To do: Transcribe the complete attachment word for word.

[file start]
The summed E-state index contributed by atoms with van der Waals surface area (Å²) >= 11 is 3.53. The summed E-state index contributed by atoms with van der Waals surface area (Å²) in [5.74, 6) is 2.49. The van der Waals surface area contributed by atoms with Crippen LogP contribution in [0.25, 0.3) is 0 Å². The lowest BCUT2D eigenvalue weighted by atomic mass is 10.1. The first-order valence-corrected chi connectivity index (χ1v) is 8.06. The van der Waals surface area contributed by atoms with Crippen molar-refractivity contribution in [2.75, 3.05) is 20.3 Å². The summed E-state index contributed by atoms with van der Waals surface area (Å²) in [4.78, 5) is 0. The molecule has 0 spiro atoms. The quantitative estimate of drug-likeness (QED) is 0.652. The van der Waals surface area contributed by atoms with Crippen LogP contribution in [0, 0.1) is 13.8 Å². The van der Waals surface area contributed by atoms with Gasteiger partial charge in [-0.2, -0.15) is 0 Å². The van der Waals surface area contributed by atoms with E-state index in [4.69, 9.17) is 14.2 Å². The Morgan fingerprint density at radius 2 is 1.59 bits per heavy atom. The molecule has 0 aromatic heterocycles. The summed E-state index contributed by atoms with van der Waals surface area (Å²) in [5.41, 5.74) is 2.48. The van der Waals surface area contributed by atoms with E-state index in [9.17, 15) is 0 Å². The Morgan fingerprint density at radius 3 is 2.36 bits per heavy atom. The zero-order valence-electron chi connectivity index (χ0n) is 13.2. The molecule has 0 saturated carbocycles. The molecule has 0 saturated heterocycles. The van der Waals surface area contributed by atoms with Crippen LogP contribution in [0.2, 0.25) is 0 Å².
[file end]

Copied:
The summed E-state index contributed by atoms with van der Waals surface area (Å²) >= 11 is 3.53. The summed E-state index contributed by atoms with van der Waals surface area (Å²) in [5.74, 6) is 2.49. The van der Waals surface area contributed by atoms with Crippen LogP contribution in [0.25, 0.3) is 0 Å². The lowest BCUT2D eigenvalue weighted by atomic mass is 10.1. The first-order valence-corrected chi connectivity index (χ1v) is 8.06. The van der Waals surface area contributed by atoms with Crippen molar-refractivity contribution in [2.75, 3.05) is 20.3 Å². The summed E-state index contributed by atoms with van der Waals surface area (Å²) in [4.78, 5) is 0. The molecule has 0 spiro atoms. The quantitative estimate of drug-likeness (QED) is 0.652. The van der Waals surface area contributed by atoms with Crippen LogP contribution in [0, 0.1) is 13.8 Å². The van der Waals surface area contributed by atoms with Gasteiger partial charge in [-0.2, -0.15) is 0 Å². The van der Waals surface area contributed by atoms with E-state index in [4.69, 9.17) is 14.2 Å². The Morgan fingerprint density at radius 2 is 1.59 bits per heavy atom. The molecule has 0 aromatic heterocycles. The summed E-state index contributed by atoms with van der Waals surface area (Å²) in [5.41, 5.74) is 2.48. The van der Waals surface area contributed by atoms with E-state index in [9.17, 15) is 0 Å². The Morgan fingerprint density at radius 3 is 2.36 bits per heavy atom. The zero-order valence-electron chi connectivity index (χ0n) is 13.2. The molecule has 0 saturated carbocycles. The molecule has 0 saturated heterocycles. The van der Waals surface area contributed by atoms with Crippen LogP contribution in [0.2, 0.25) is 0 Å².